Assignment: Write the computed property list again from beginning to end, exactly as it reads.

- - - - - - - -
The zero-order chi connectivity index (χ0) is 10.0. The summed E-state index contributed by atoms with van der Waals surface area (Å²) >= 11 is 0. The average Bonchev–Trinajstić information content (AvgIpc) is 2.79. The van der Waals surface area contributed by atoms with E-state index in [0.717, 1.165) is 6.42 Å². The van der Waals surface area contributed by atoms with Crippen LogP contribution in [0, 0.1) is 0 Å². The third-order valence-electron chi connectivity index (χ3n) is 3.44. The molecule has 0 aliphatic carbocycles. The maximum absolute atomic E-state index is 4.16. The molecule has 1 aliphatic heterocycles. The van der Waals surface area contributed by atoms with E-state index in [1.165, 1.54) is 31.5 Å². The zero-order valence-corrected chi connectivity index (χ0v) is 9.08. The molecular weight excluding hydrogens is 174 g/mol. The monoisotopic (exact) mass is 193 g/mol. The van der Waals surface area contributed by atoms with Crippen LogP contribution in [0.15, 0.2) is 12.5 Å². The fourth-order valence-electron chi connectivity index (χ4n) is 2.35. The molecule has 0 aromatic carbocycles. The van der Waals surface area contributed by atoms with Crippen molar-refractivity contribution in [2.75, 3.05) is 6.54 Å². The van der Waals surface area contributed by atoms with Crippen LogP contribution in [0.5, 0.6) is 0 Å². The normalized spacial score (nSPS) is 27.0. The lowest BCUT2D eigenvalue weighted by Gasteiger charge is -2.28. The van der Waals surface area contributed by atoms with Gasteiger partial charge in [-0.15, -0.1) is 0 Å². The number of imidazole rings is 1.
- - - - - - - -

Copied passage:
The zero-order chi connectivity index (χ0) is 10.0. The summed E-state index contributed by atoms with van der Waals surface area (Å²) >= 11 is 0. The average Bonchev–Trinajstić information content (AvgIpc) is 2.79. The van der Waals surface area contributed by atoms with E-state index in [0.717, 1.165) is 6.42 Å². The van der Waals surface area contributed by atoms with Crippen LogP contribution in [0, 0.1) is 0 Å². The third-order valence-electron chi connectivity index (χ3n) is 3.44. The molecule has 0 aliphatic carbocycles. The maximum absolute atomic E-state index is 4.16. The molecule has 1 aliphatic heterocycles. The van der Waals surface area contributed by atoms with E-state index in [1.165, 1.54) is 31.5 Å². The zero-order valence-corrected chi connectivity index (χ0v) is 9.08. The molecular weight excluding hydrogens is 174 g/mol. The monoisotopic (exact) mass is 193 g/mol. The van der Waals surface area contributed by atoms with Crippen LogP contribution in [0.15, 0.2) is 12.5 Å². The fourth-order valence-electron chi connectivity index (χ4n) is 2.35. The molecule has 0 aromatic carbocycles. The van der Waals surface area contributed by atoms with Crippen molar-refractivity contribution in [2.75, 3.05) is 6.54 Å². The van der Waals surface area contributed by atoms with Crippen LogP contribution in [0.5, 0.6) is 0 Å². The normalized spacial score (nSPS) is 27.0. The lowest BCUT2D eigenvalue weighted by Gasteiger charge is -2.28. The van der Waals surface area contributed by atoms with Gasteiger partial charge in [-0.15, -0.1) is 0 Å². The number of imidazole rings is 1.